By Patience Haggin
A bipartisan group of lawmakers is asking questions about the inner workings of digital advertising amid worries the industry's user-targeting capabilities could pose a threat to national security.
When anyone loads a webpage, a digital-ad auction occurs in seconds to determine which personalized ads the person will see. During that auction, the user's personal data -- including location, browsing history and demographic details -- may be sent to hundreds of companies bidding on the ad slots. The barriers to join these auctions are low, and any company participating in the auction can access user information without having to bid.
On Friday, a group of U.S. senators led by Senate Finance Committee Chairman Ron Wyden (D., Ore.) sent a letter to the largest companies running these auctions -- AT&T Inc., Index Exchange Inc., Alphabet Inc.'s Google, Magnite Inc., OpenX Software Ltd., PubMatic Inc., Twitter Inc. and Verizon Communications Inc. -- asking them what steps they take to make sure companies joining the auctions do so for the sole purpose of buying ad slots.
They also asked the companies to provide the names of all foreign clients who had access to user data through auctions over the past three years.
"As Congress debates potential federal privacy legislation, we must understand the serious national security risks posed by the unrestricted sale of Americans' data to foreign companies and governments," the senators said in the letter, a copy of which was reviewed by The Wall Street Journal. Beyond Sen. Wyden, the letter was signed by Sens. Kirsten Gillibrand (D., N.Y.), Sherrod Brown (D. Ohio), Bill Cassidy (R., La.), Mark Warner (D., Va.) and Elizabeth Warren (D., Mass.).
The information gathered during the ad-auction process -- known in the industry as "bidstream" data -- can be packaged by data brokers, which resell it to companies and governments. Even though all user information available through these auctions is anonymized, it is possible to identify specific individuals by cross-referencing it with other data.
Political campaigns, for instance, have successfully paired location data with voter files to advertise to individuals who have attended certain rallies.
Federal agencies have purchased this personal data and used it to track down suspects without seeking warrants. The nation's Defense Intelligence Agency, the Department of Homeland Security and the Internal Revenue Service have used this data -- without a warrant -- to monitor the locations of individuals through their mobile devices.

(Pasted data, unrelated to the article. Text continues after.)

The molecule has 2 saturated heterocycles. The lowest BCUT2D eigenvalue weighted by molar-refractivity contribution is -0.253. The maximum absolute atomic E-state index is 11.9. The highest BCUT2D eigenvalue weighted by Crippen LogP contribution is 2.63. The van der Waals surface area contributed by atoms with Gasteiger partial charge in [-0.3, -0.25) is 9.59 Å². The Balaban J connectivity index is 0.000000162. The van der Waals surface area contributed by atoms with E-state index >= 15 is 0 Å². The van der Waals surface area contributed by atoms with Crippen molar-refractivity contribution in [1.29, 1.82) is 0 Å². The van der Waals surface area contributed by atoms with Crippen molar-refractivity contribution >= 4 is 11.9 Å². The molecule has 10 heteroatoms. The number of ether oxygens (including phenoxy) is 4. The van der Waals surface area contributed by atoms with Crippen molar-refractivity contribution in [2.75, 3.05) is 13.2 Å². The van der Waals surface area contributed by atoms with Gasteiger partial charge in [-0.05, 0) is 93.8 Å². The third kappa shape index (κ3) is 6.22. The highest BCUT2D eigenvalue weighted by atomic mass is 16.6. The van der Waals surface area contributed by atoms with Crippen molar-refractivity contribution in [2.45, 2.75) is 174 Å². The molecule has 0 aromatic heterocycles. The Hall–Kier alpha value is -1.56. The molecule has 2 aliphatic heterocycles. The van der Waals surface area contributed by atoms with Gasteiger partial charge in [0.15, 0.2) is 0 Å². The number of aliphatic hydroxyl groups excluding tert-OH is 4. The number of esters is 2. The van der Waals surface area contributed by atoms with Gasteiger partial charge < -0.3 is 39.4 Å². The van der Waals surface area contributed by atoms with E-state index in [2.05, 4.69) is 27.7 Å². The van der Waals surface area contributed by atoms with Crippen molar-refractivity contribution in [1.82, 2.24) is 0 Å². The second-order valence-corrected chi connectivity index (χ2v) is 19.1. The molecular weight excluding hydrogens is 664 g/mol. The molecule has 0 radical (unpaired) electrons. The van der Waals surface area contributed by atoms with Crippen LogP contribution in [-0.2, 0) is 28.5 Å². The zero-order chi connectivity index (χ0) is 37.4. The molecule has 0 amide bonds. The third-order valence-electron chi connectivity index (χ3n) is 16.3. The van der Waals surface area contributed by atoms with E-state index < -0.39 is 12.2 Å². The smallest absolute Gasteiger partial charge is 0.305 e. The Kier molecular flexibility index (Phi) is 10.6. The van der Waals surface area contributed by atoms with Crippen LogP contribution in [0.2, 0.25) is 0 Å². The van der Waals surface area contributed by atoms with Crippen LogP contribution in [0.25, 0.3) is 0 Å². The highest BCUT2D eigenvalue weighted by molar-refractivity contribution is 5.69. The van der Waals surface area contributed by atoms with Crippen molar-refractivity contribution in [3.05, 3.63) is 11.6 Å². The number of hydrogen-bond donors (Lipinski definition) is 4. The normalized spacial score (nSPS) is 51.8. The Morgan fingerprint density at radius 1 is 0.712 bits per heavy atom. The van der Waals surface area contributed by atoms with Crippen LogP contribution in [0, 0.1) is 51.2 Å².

"The United States is not the only government with the means and interest in acquiring Americans' personal data," the senators wrote in the letter. "This information would be a goldmine for foreign intelligence services that could exploit it to inform and supercharge hacking, blackmail, and influence campaigns."
Several U.S. government agencies have warned that foreign actors could use data gathered from these auctions to spy on users who work for the military and intelligence community. Last year, the National Security Agency advised military and intelligence-community personnel to disable location-sharing services and turn off advertising permissions on their mobile devices.
Many companies accessing user data during auctions do so under contractual agreement that they won't use the data for any purpose other than bidding on and delivering the ad. In the letter, the senators asked the ad-auction companies how they enforce those contractual restrictions, and requested a list of all companies to whom they had provided data in the past three years who weren't under such restrictions.
In addition, the lawmakers requested a list of every foreign-headquartered or foreign-majority-owned company to whom the ad-auction operators had provided bidstream data in the past three years. They asked the eight companies to answer their questions by May 4.
In a statement Friday, an Index Exchange spokeswoman said the company voluntarily abides by high industry standards. "We look forward to our active involvement in this important process with the US Senate as we continue to evaluate the requests for information outlined," the spokeswoman said.
"PubMatic has been at the forefront of consumer privacy and transparency initiatives and is committed to the promotion of integrity in the digital advertising ecosystem," a spokesman for the company said.
An AT&T spokesman said, "We received the letter and will respond as requested, but we have thorough processes in place to protect the data referenced in the letter."
A Google spokeswoman said the company never sells people's personal information. "And all ad buyers using our systems are subject to stringent policies and standards, including restrictions on the use and retention of information they receive," she said.
A Twitter spokeswoman said the company had received the letter and intended to respond.
Magnite and Verizon didn't respond to requests for comment. OpenX didn't provide comment.
Write to Patience Haggin at email@example.com
(END) Dow Jones Newswires
April 02, 2021 17:57 ET (21:57 GMT)Copyright (c) 2021 Dow Jones & Company, Inc.